The headlines are rife with Britney Spears’ name yet again, and it seems this young woman’s battle with her conservatorship may see its end. As an elder law attorney who deals with guardianship and conservatorship cases, I’ll let you in on a little secret: you don’t need a multimillion-dollar fortune to end up with Ms. Spears’ fate.
People of all ages and backgrounds find themselves in this position because of two reasons (and right here in Kentucky!): improper estate planning and dysfunctional family communication. It’s never too late to fix either.
Here’s what you need to secure a future out of the courtroom spotlight:
Get that POA, people. A robust power of attorney (POA) is your best line of defense. Not a typical two-pager, but a seriously detailed, legit piece of legal work. If your POA is written well enough to cover your needs, then guardianship is unnecessary. Even if there is a POA in place that is insufficient, it is to be considered as suggesting the potential ward’s preference for the person who should be appointed as the guardian/conservator.
Prenup for 2. If you’re getting married for the second time, later in life, and you’re blending families, you’re doing marriage a bit differently this time around, am I right? You each need a prenuptial agreement to protect yourself and your children. It doesn’t mean you don’t love each other or your new life any less. It means you love yourself and your kids enough to NOT put yourselves through unnecessary financial or emotional burdens.
Try on a trust-based estate plan. A trust gives you more control than a will does, because you set the terms for how your assets are distributed after your death. A trust-based plan can help you avoid probate because your assets pass according to the terms of the trust without court intervention. A living trust enables you to make sure your spouse has an income stream for life and that children from previous marriages receive the assets you want them to have. Wills can be overridden. Trusts cannot.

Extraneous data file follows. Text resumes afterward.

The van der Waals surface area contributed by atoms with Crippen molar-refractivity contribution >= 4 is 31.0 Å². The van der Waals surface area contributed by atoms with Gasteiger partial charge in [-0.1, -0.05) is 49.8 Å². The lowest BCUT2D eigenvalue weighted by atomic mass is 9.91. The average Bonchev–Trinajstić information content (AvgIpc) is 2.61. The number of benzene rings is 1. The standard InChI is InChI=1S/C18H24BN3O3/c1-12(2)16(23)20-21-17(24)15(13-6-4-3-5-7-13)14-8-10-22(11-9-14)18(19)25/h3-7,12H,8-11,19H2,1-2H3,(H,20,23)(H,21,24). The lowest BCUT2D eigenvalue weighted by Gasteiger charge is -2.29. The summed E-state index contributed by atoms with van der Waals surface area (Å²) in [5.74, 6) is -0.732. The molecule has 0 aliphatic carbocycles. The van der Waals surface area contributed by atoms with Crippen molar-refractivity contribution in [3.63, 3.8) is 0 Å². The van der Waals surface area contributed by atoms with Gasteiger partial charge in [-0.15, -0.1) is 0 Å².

Flex your family’s communicative muscles. It goes like this: when the courts get involved, you start to lose your choices. So be proactive with the people you trust to care for you and involve them in your decision-making early on. Plan how you want your children involved. Not remarrying but want your live-in girlfriend of three years to have a say in your care? Write it down, talk it out with your kids, but by all means, do it now or the courts will do it for you.
Seem a little daunting? Prepare and educate yourself before you even speak to an attorney. For more information, visit elderlawguidance.com or call Elder Law Guidance at (859) 544-6012 for our free webinar on estate planning.